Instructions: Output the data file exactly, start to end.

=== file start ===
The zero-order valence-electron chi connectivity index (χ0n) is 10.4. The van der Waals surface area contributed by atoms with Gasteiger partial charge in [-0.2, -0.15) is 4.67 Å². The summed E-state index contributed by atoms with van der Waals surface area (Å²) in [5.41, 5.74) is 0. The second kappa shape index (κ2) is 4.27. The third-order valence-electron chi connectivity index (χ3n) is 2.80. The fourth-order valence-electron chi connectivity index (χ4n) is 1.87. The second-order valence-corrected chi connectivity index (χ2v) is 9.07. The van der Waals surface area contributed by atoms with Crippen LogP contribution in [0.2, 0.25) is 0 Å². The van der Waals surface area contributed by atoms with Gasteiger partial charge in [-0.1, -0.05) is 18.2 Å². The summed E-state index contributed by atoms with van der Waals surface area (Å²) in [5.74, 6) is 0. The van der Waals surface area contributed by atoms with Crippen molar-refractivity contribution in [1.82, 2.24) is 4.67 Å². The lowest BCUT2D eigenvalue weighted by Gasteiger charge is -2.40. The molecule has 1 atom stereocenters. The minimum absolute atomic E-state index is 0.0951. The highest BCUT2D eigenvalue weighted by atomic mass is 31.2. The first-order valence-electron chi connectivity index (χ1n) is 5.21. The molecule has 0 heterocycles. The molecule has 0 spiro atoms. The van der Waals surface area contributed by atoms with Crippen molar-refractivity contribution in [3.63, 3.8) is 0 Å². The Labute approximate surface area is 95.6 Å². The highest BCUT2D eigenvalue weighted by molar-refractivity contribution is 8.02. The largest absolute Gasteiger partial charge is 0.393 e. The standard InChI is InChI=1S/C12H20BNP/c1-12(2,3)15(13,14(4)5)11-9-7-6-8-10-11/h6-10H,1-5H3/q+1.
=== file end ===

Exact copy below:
The zero-order valence-electron chi connectivity index (χ0n) is 10.4. The van der Waals surface area contributed by atoms with Gasteiger partial charge in [-0.2, -0.15) is 4.67 Å². The summed E-state index contributed by atoms with van der Waals surface area (Å²) in [5.41, 5.74) is 0. The second kappa shape index (κ2) is 4.27. The third-order valence-electron chi connectivity index (χ3n) is 2.80. The fourth-order valence-electron chi connectivity index (χ4n) is 1.87. The second-order valence-corrected chi connectivity index (χ2v) is 9.07. The van der Waals surface area contributed by atoms with Crippen LogP contribution in [0.2, 0.25) is 0 Å². The van der Waals surface area contributed by atoms with Gasteiger partial charge in [-0.1, -0.05) is 18.2 Å². The summed E-state index contributed by atoms with van der Waals surface area (Å²) in [5.74, 6) is 0. The van der Waals surface area contributed by atoms with Crippen molar-refractivity contribution in [1.82, 2.24) is 4.67 Å². The lowest BCUT2D eigenvalue weighted by Gasteiger charge is -2.40. The molecule has 1 atom stereocenters. The minimum absolute atomic E-state index is 0.0951. The highest BCUT2D eigenvalue weighted by atomic mass is 31.2. The first-order valence-electron chi connectivity index (χ1n) is 5.21. The molecule has 0 heterocycles. The molecule has 0 spiro atoms. The van der Waals surface area contributed by atoms with Crippen molar-refractivity contribution in [3.63, 3.8) is 0 Å². The Labute approximate surface area is 95.6 Å². The highest BCUT2D eigenvalue weighted by molar-refractivity contribution is 8.02. The largest absolute Gasteiger partial charge is 0.393 e. The standard InChI is InChI=1S/C12H20BNP/c1-12(2,3)15(13,14(4)5)11-9-7-6-8-10-11/h6-10H,1-5H3/q+1.